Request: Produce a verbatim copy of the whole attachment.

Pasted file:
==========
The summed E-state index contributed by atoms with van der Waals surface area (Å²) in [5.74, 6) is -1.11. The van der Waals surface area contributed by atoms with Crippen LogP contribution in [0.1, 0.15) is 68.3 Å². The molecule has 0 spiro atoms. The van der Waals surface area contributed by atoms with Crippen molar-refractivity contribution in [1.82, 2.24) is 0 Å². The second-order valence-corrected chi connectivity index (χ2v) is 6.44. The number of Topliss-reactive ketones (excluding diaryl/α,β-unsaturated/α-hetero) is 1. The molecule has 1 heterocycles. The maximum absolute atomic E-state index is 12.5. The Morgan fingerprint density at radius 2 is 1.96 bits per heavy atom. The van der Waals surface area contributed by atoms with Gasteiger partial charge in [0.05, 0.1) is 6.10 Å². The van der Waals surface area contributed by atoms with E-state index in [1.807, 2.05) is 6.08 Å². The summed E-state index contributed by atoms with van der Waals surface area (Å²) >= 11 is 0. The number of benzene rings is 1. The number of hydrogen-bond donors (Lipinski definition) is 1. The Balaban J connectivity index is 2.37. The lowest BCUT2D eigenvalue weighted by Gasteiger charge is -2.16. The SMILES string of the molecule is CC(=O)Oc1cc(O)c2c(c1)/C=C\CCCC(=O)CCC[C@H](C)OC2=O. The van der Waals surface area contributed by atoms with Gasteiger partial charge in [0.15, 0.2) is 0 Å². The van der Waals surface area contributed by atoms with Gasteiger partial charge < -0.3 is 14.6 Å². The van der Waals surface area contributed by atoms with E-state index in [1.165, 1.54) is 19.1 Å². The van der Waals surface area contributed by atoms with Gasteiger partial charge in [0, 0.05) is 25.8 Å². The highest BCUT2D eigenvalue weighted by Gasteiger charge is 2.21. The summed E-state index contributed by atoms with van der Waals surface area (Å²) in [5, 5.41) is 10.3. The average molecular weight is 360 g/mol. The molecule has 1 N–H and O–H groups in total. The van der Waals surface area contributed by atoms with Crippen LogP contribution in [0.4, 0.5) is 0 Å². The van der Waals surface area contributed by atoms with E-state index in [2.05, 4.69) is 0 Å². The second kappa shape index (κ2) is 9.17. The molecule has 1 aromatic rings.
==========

The summed E-state index contributed by atoms with van der Waals surface area (Å²) in [5.74, 6) is -1.11. The van der Waals surface area contributed by atoms with Crippen LogP contribution in [0.1, 0.15) is 68.3 Å². The molecule has 0 spiro atoms. The van der Waals surface area contributed by atoms with Crippen molar-refractivity contribution in [1.82, 2.24) is 0 Å². The second-order valence-corrected chi connectivity index (χ2v) is 6.44. The number of Topliss-reactive ketones (excluding diaryl/α,β-unsaturated/α-hetero) is 1. The molecule has 1 heterocycles. The maximum absolute atomic E-state index is 12.5. The Morgan fingerprint density at radius 2 is 1.96 bits per heavy atom. The van der Waals surface area contributed by atoms with Gasteiger partial charge in [0.05, 0.1) is 6.10 Å². The van der Waals surface area contributed by atoms with E-state index in [1.807, 2.05) is 6.08 Å². The summed E-state index contributed by atoms with van der Waals surface area (Å²) >= 11 is 0. The number of benzene rings is 1. The number of hydrogen-bond donors (Lipinski definition) is 1. The Balaban J connectivity index is 2.37. The lowest BCUT2D eigenvalue weighted by Gasteiger charge is -2.16. The SMILES string of the molecule is CC(=O)Oc1cc(O)c2c(c1)/C=C\CCCC(=O)CCC[C@H](C)OC2=O. The van der Waals surface area contributed by atoms with Gasteiger partial charge in [0.15, 0.2) is 0 Å². The van der Waals surface area contributed by atoms with Gasteiger partial charge < -0.3 is 14.6 Å². The van der Waals surface area contributed by atoms with E-state index in [1.165, 1.54) is 19.1 Å². The van der Waals surface area contributed by atoms with Gasteiger partial charge in [0, 0.05) is 25.8 Å². The highest BCUT2D eigenvalue weighted by Gasteiger charge is 2.21. The summed E-state index contributed by atoms with van der Waals surface area (Å²) in [5, 5.41) is 10.3. The average molecular weight is 360 g/mol. The molecule has 1 N–H and O–H groups in total. The van der Waals surface area contributed by atoms with Crippen LogP contribution in [0.4, 0.5) is 0 Å². The van der Waals surface area contributed by atoms with E-state index in [2.05, 4.69) is 0 Å². The second kappa shape index (κ2) is 9.17. The molecule has 1 aromatic rings.